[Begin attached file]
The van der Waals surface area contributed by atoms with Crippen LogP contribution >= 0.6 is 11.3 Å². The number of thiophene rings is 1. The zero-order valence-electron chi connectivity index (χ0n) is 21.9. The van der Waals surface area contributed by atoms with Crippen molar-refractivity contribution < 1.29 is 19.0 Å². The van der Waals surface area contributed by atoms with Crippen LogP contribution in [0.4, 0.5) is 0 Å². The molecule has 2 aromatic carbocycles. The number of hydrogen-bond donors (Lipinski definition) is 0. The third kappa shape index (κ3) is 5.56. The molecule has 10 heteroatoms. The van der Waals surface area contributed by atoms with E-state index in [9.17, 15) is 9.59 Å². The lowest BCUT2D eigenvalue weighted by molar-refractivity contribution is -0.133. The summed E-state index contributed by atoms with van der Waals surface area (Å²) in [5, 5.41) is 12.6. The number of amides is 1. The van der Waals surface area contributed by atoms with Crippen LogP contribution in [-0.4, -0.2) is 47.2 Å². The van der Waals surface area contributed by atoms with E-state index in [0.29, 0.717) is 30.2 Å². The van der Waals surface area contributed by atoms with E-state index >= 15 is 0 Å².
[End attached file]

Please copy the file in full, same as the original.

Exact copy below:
The van der Waals surface area contributed by atoms with Crippen LogP contribution >= 0.6 is 11.3 Å². The number of thiophene rings is 1. The zero-order valence-electron chi connectivity index (χ0n) is 21.9. The van der Waals surface area contributed by atoms with Crippen molar-refractivity contribution < 1.29 is 19.0 Å². The van der Waals surface area contributed by atoms with Crippen LogP contribution in [0.4, 0.5) is 0 Å². The molecule has 2 aromatic carbocycles. The number of hydrogen-bond donors (Lipinski definition) is 0. The third kappa shape index (κ3) is 5.56. The molecule has 10 heteroatoms. The van der Waals surface area contributed by atoms with E-state index in [9.17, 15) is 9.59 Å². The lowest BCUT2D eigenvalue weighted by molar-refractivity contribution is -0.133. The summed E-state index contributed by atoms with van der Waals surface area (Å²) in [5, 5.41) is 12.6. The number of amides is 1. The van der Waals surface area contributed by atoms with Crippen LogP contribution in [-0.4, -0.2) is 47.2 Å². The van der Waals surface area contributed by atoms with E-state index in [0.29, 0.717) is 30.2 Å². The van der Waals surface area contributed by atoms with E-state index >= 15 is 0 Å².